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Walter Boot
Vision Scientist
Vision Scientist
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A nice commentary from Ed Young at National Geographic on our paper that appeared in Perspectives on Psychological Science today.  In it, we examine whether most intervention studies adequately control for placebo effects. 

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NYT coverage our collaborator Wendy Roger's work on robot assistants and the elderly.

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Can video game training address the problem of age-related cognitive decline?  An important step to answering this question may be designing video games that older adults are willing and able to engage with.  We’d first need to know what the "active ingredient" is in games that are claimed to improve cognition (we don't).  Only then can we design games that have the features that appeal to seniors AND have the game elements that are cognitively beneficial.  Overall, we’re pretty far from being able to recommend game-training to seniors who wish to improve important cognitive abilities that support independent living.  Physical fitness, not game-based training, still appears to be the most promising route to improving cognition, brain structure, and function.  

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Some nice discussion here on how to respond (particularly, how not to respond) to studies that fail to replicate your own.
A primer for how not to respond when someone fails to replicate your work
with a discussion of why replication failures happen

In the linked post, John Bargh responds to a paper published in PLoS ONE that failed to replicate his finding that priming people with terms related to aging led them to walk more slowly to the elevator afterward. His post is a case study of what NOT to do when someone fails to replicate one of your findings.


Replication failures happen. In fact, they should happen some of the time even if the effect is real and the replication attempt was conducted exactly like the original study. For any effect, especially small ones, you would expect some failures to replicate. Failures to replicate could occur for all of the following reasons (and maybe others):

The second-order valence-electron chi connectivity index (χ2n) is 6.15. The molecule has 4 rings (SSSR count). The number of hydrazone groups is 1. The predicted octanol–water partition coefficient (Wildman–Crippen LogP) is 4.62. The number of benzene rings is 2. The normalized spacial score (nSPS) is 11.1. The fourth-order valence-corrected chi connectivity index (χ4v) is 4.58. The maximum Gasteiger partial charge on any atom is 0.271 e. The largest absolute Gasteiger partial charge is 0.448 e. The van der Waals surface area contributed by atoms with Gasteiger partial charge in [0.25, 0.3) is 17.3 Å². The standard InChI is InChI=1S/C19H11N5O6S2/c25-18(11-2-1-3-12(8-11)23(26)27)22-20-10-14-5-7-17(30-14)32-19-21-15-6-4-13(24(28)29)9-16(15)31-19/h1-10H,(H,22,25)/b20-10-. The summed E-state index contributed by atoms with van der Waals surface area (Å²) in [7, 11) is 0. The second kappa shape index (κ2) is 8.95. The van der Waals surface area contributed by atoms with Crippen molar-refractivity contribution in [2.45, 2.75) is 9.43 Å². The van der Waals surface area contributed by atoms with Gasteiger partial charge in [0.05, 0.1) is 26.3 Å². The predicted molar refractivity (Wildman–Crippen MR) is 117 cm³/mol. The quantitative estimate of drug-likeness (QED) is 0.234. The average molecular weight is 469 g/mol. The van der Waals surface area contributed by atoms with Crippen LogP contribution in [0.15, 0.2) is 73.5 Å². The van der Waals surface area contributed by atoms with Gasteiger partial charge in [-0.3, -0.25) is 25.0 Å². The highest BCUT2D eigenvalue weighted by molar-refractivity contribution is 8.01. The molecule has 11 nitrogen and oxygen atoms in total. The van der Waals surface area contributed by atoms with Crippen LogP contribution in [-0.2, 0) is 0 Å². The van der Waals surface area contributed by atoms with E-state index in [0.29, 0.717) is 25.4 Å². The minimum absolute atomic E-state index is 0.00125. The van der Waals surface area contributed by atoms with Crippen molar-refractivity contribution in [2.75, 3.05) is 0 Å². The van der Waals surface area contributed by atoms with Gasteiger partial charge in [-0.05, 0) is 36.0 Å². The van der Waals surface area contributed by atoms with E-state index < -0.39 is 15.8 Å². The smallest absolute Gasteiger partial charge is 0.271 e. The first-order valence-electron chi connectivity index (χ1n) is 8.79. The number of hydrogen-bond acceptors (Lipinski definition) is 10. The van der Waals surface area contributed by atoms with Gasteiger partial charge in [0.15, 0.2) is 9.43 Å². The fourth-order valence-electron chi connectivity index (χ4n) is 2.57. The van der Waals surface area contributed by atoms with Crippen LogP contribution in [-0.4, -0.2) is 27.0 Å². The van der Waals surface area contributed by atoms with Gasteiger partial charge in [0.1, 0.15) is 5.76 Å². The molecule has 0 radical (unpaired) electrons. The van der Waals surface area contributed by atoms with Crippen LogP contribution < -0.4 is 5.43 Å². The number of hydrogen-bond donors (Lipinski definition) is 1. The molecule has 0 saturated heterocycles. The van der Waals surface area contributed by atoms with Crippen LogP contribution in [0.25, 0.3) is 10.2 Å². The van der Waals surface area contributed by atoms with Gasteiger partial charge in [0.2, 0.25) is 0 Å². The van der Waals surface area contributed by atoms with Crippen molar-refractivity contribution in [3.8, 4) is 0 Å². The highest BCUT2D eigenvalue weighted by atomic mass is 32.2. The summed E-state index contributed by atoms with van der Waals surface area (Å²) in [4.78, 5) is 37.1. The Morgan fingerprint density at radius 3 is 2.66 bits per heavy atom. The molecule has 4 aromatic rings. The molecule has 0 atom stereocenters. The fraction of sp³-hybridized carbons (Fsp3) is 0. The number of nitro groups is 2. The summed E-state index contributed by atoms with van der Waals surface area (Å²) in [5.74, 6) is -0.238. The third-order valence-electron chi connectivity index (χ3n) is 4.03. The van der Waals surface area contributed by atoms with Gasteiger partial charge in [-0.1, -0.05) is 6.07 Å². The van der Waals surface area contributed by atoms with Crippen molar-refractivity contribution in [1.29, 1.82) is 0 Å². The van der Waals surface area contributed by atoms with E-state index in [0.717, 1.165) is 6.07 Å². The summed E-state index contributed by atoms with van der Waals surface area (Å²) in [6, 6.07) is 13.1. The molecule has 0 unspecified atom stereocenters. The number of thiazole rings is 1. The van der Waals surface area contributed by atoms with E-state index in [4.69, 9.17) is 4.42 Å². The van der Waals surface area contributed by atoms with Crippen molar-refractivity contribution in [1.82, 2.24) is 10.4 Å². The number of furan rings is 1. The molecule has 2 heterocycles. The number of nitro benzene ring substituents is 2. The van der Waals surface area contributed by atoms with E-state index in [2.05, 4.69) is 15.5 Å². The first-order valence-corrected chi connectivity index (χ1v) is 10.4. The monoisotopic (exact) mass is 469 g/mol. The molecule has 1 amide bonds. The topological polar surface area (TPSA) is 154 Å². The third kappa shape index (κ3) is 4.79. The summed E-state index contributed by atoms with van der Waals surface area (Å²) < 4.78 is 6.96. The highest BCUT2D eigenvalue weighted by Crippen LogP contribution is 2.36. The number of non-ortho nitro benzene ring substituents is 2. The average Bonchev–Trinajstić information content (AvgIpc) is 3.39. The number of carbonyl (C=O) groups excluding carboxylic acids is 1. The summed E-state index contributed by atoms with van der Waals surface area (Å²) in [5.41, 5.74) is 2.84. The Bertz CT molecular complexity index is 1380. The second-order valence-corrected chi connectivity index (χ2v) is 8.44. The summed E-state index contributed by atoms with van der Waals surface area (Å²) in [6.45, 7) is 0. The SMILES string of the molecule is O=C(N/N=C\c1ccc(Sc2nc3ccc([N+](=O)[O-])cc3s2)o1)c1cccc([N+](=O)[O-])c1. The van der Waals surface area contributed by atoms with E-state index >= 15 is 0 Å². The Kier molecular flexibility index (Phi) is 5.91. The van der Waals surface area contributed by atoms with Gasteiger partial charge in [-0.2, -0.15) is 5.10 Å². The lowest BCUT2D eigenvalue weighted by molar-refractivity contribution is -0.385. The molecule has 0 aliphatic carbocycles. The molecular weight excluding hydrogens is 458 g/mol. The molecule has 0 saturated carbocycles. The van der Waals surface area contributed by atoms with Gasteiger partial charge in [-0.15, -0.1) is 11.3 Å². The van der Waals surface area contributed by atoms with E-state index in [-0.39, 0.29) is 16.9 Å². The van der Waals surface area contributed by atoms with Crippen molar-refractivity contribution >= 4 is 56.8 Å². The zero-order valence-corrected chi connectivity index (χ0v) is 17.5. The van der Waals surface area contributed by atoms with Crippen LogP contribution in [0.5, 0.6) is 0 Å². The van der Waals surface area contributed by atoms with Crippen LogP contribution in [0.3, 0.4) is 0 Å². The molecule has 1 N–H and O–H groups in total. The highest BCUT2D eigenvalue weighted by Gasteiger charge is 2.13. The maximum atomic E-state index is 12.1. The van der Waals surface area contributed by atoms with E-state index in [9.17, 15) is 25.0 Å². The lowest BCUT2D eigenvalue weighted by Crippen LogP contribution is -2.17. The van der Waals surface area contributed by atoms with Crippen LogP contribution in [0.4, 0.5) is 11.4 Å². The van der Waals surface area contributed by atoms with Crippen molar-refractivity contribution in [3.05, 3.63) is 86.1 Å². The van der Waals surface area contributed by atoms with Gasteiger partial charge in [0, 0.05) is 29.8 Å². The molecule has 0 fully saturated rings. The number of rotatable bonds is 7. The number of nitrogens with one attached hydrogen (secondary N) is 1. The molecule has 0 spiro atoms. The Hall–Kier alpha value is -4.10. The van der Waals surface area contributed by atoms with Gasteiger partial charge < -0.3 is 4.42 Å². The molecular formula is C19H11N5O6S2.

(1) chance -- the effect is real, but this particular test of it didn't find the effect. With small effects, you expect some percentage of exact replication attempts to fail to find effects as big as the original. Remember, measurements of behavior are inherently noisy, and it's rare to find exactly the same effect size every time. In fact, finding exactly the same effect every time is a sign of bias (and sometimes a sign of fraud.)

(2) seemingly arbitrary design differences that contributed to the discrepancy -- these can be informative, helping to constrain the generalizability of the conclusions. They are grounds for further studies.

(3) poor methodology on the part of those trying to replicate the study—it's easy to produce a null result by conducting shoddy research. In this account, the failure to replicate is a false negative due to poor design, not to subtle but reasonable design differences.

(4) poor methodology in the original research—the original finding was a false positive due to poor controls and design. False positives could also result from design or analysis decisions that lead to reporting only of significant findings or variants of a study.

5) Chance, but for the original finding. Some published effects might be false positives, even if they were conducted competently. That's especially true for underpowered studies.

Given the strong bias to publish only positive results (see work by Ionnides, for example), an original false positive seems at least as likely as a false negative, especially when there are few if any direct replications of a published result. Given the difficulty of publishing replication failures, it's important to realize that there might be other failures to replicate that were not published (see the comment from +Alex Holcombe on the post, noting another failure to replicate this particular study).

Rather than dispassionately considering all of these possibilities, including that the original research might be a false positive, Bargh chose to: